Interested in Language
I've always thought both and either had separate meanings, until I saw these two sentences:
Monday or Tuesday. Both are convenient to me. Either of them is fine.
I thought that using "both" meant taking two possibilities together, but this example suggests that "both" has a wider meaning and can be used regardless of picking only one. Agree?
Both (of the two possibilities) are fine. I probably wish to come on only one day (Monday or Tuesday), but, if required, I could come on two days.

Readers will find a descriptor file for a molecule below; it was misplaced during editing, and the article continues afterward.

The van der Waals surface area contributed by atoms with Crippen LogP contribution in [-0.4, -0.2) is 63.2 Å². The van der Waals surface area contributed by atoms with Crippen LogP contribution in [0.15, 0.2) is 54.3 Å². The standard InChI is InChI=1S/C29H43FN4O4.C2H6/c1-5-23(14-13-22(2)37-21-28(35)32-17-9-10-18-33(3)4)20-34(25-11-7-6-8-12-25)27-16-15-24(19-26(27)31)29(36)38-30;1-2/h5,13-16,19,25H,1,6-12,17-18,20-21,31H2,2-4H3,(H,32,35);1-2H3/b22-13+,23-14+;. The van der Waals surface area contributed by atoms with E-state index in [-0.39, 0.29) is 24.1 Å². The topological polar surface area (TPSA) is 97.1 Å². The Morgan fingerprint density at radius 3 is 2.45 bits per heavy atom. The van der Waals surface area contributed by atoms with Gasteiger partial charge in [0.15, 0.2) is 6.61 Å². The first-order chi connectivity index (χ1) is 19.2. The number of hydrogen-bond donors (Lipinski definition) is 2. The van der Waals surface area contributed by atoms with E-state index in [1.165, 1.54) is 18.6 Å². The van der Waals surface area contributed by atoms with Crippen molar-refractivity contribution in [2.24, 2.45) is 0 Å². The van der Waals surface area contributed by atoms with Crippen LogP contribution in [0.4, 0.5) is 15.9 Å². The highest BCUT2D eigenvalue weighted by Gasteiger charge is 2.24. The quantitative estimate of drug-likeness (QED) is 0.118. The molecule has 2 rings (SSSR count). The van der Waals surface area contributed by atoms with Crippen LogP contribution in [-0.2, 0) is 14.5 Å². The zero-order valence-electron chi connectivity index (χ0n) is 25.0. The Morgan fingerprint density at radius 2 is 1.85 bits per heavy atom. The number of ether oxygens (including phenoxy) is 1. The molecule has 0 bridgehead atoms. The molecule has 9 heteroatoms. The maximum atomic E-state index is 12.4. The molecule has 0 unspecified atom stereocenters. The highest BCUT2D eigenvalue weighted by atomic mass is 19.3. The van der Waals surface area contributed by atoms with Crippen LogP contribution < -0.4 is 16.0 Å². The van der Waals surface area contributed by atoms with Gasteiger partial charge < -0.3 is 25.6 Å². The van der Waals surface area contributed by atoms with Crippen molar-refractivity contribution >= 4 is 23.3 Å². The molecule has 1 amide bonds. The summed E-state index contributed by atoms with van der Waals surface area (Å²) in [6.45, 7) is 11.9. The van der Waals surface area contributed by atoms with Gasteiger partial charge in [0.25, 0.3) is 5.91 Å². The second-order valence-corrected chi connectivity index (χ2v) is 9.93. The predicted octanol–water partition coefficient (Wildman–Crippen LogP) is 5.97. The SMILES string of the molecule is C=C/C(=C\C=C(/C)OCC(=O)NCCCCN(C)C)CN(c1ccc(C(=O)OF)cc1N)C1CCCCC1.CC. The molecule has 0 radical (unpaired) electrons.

Either (of the two possibilities) is fine. I don't mind which, but I am going to come on only one day.
In practice, they convey pretty much the same message,
Last edited by 5jj; 30-Dec-2011 at 21:23.
By a stroke of luck, he's always been able to write with either hand.
I take the cue from your replies, and ask: would it make sense if I said "with both hands"?
In other contexts, 'with both hands' could mean using the two hands at the same time, but the intended meaning is clear in your sentence.